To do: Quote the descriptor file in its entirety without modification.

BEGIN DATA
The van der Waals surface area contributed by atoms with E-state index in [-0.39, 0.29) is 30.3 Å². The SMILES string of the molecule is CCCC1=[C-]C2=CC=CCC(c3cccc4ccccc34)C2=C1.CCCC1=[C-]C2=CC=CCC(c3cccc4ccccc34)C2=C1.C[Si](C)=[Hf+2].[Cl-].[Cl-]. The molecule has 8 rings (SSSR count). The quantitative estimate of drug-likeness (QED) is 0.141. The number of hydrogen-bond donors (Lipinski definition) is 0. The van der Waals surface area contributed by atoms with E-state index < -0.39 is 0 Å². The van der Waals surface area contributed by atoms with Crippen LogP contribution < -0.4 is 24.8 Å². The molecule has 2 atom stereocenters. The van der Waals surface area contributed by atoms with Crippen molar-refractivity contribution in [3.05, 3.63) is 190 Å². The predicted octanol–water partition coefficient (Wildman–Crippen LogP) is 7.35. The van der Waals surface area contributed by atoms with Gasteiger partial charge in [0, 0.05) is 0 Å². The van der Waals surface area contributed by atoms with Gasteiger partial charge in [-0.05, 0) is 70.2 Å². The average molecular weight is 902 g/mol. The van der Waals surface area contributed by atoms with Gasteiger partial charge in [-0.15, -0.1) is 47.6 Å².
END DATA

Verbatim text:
The van der Waals surface area contributed by atoms with E-state index in [-0.39, 0.29) is 30.3 Å². The SMILES string of the molecule is CCCC1=[C-]C2=CC=CCC(c3cccc4ccccc34)C2=C1.CCCC1=[C-]C2=CC=CCC(c3cccc4ccccc34)C2=C1.C[Si](C)=[Hf+2].[Cl-].[Cl-]. The molecule has 8 rings (SSSR count). The quantitative estimate of drug-likeness (QED) is 0.141. The number of hydrogen-bond donors (Lipinski definition) is 0. The van der Waals surface area contributed by atoms with E-state index < -0.39 is 0 Å². The van der Waals surface area contributed by atoms with Crippen LogP contribution < -0.4 is 24.8 Å². The molecule has 2 atom stereocenters. The van der Waals surface area contributed by atoms with Crippen molar-refractivity contribution in [3.05, 3.63) is 190 Å². The predicted octanol–water partition coefficient (Wildman–Crippen LogP) is 7.35. The van der Waals surface area contributed by atoms with Gasteiger partial charge in [0, 0.05) is 0 Å². The van der Waals surface area contributed by atoms with Gasteiger partial charge in [-0.05, 0) is 70.2 Å². The average molecular weight is 902 g/mol. The van der Waals surface area contributed by atoms with Gasteiger partial charge in [-0.15, -0.1) is 47.6 Å².